About concerns that his comments that illegal immigration brought crime into the country led to xenophobic violence in South Africa, Mashaba says if people accuse him of xenophobia, they accuse the law of xenophobia because it requires people to immigrate to the country legally.
Xenophobic riots in parts of Johannesburg in September 2019 led to the death of seven people, and the looting of a number of foreign-owned shops.
In response, Mashaba says:
Sixty-year-old Mashaba, who founded hair care brand "Black Like Me" in 1985, says he is one of the only examples of starting a successful black-owned business during the height of apartheid when PW Botha was president.
He says soon after he identified a gap in the market, he approached a white Afrikaner Johan Kriel to start the business.
"I took a chance. In those days, actually it was like a kind of treason to approach or to talk to a white person. Remember, we're not even, in those days, allowed to talk".
Mashaba says the company, which grew into a successful manufacturing company with products sold in major retailers today, shows that it is possible to start a business regardless of the odds.
"It can be done: a truly South African company in the mid-80s, during the dark days of this country's history. We were not forced by government. In fact, at the time government was against us.
He credits his grandfather, who was a security guard, for pushing him to achieve more. His father died when he was two-years-old when he was living in Ramotse, Northern Gauteng.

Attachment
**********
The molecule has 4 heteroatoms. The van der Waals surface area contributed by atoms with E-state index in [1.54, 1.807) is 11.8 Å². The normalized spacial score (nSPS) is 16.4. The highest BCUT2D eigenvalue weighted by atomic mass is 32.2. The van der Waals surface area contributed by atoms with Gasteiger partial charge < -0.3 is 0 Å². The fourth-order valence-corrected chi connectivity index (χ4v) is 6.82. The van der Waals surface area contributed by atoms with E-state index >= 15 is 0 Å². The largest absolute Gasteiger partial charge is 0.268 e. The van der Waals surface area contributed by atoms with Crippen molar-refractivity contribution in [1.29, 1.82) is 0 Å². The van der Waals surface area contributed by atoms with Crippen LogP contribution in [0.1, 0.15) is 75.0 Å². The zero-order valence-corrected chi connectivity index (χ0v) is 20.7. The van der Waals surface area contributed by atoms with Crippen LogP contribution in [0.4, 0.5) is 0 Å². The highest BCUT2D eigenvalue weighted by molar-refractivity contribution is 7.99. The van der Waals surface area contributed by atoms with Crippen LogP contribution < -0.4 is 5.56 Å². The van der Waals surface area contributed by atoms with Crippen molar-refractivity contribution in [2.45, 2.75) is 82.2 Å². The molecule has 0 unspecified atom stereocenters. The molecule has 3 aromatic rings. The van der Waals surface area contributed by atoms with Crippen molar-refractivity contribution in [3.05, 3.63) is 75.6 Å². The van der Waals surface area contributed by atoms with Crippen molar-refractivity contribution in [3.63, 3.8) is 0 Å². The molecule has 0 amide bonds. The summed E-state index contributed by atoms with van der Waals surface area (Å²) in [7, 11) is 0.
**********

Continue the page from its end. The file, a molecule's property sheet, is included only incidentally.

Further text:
Smiling, Mashaba says he was everything to his grandfather.
The name Herman, he says, is derived from a nickname his grandfather used for him, and the name of a former soccer player at Kaizer Chiefs. He legalised it in 1994.
Mashaba, who plays the piano (which he taught himself roughly five years ago) and enjoys a glass of whiskey as relaxation, calls himself "an accidental politician", a reference to the title of his biography "accidental mayor".
"I never thought in my wildest dream that one day I will become a politician," he says. "I was driven into this job sort of realising that people were too scared of ANC and said, 'No, you know what, if we want to be scared of ANC, this country is going to collapse'."
He adds without his wife of more than 30 years, he would not have survived in politics.
"Today, all of us as South Africans have an individual personal responsibility to save this country. And I said 'if not me, who then'?"